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Published January 10, 2014, 10:11 AM

Rosmann: Rural culture shapes community’s health, behaviors and attitudes

Every community, whether rural or urban, has residents who are the cultural backbone of their communities. Cultural leaders are probably more apparent in rural communities where geographical isolation occurs, but there is common agreement in nearly all communities about who “sets the tone” of their social environment.

By: Mike Rosmann, INFORUM

Every community, whether rural or urban, has residents who are the cultural backbone of their communities.

Cultural leaders are probably more apparent in rural communities where geographical isolation occurs, but there is common agreement in nearly all communities about who “sets the tone” of their social environment.

Sometimes the people who are most representative of the culture of a community are not necessarily elected leaders, other people in positions of authority or the most famous citizens of the community. The cultural icons of the community are usually those who are most esteemed.

“Keepers of the Culture” is a useful term to describe the cultural leaders of communities. They tend to be most important in determining what is acceptable and not acceptable within the standards of their community.

For example, parents providing beer or wine to minors in their homes is considered to be encouraging delinquency of minors by some communities but acceptable in other communities where consumption of alcohol is part of daily dinner. What is considered beneficial or detrimental depends on one’s point of view.

But what is considered culturally acceptable behavior for most rural communities?

David “Scotty” Hargrove, Professor Emeritus at the University of Mississippi and former chairman of the Department of Psychology at the University of Nebraska-Lincoln, said the characteristics of personal and family living are substantially different in rural areas and are particularly apparent in our health behaviors.

Findings reported in recent editions of The Health United States, Urban and Rural Chartbook, which is an annual survey that compares rural and urban residents on health indicators in four regions of the U.S., confirm Hargrove’s pronouncement.

In comparison to urban residents, rural residents more frequently undertake risky behaviors, like using tobacco products, binge drinking, going without health insurance, and not seeking health care services when needed.

Some of these health risks stem from rural people being poorer as a whole, as well as from having reduced access to health care. The prevailing attitude of many rural residents to “tough it out” and keep one’s problems to oneself also significantly contributes to health risks.

This attitude is particularly apparent about behavioral health issues. Many rural residents, especially males, don’t like to talk about their emotional vulnerabilities.

It is not commonly acceptable for rural men gathered in coffee shops, bars or other social groups to talk about personal insecurities. It is more acceptable for rural women to reveal their personal concerns to other women in social circles.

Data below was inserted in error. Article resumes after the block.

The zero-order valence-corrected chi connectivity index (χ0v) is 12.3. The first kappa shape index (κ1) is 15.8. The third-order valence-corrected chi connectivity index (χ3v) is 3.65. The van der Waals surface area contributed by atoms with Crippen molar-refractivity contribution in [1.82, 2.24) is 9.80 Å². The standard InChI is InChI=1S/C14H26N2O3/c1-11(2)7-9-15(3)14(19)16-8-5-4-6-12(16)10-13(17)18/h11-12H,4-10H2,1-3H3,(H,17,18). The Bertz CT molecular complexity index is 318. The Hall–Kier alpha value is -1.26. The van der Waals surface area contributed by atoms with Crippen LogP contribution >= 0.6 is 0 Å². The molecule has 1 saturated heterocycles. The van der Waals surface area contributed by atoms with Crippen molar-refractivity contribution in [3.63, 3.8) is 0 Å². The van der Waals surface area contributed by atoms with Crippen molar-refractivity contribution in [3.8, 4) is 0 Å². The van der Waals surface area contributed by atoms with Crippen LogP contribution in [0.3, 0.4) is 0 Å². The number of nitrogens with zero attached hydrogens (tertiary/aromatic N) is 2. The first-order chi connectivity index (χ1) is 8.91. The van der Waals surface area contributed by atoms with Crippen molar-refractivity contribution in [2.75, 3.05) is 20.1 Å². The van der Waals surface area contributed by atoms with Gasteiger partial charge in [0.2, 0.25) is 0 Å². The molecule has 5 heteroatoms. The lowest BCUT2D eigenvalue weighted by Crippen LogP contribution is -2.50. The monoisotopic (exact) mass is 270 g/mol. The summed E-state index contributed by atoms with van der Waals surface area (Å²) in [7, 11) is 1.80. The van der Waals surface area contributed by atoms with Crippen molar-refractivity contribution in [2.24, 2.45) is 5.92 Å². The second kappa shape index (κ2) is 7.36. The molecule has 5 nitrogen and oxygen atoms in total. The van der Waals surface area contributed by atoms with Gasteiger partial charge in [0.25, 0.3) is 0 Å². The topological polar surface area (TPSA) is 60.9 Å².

Past generations of rural women often gathered in monthly or more frequent club meetings, sewing circles or other social gatherings where they openly discussed personal concerns and obtained emotional support from their friends. The cultural leaders of these groups made it acceptable for women to talk about their emotional matters.

Talking freely about important personal matters, including emotional health, probably contributes to women having a lower rate of self-imposed death than men.

Overall, men in the U.S. died of suicide four times as frequently as women, according to a 2002 analysis by Dr. Gopal Singh and Dr. Mohammed Siahpush in the American Journal of Public Health that examined the suicide rate for every county in the U.S. from 1970 to 1997. The rates of suicide have changed little since then.

Singh and Siahpush also found that males in rural areas are about 60 percent more likely to die of suicide than men who don’t live in rural areas. The cultural norm among rural men about keeping a stiff upper lip even when unhappy probably contributes to this heightened risk for suicide.

Cultural norms change slowly. It is appropriate for rural males to reach out for help when needed, even from among male colleagues.

One way to change the cultural norms regarding help-seeking is integrating health topics into agriculture courses in rural high schools and in agricultural college curricula so that future “keepers of the culture” in rural communities establish beneficial practices that remove the negative stigma about seeking healthcare when needed, including behavioral healthcare.

Another way to change the prevailing cultural norm is for rural men who know they are keepers of the culture to model to their colleagues that it is okay to talk frankly about the topic of suicide and seeking help.


Mike Rosmann is a Harlan, Iowa, psychologist and farmer. To contact him, go to: www.agbehavioralhealth.com.

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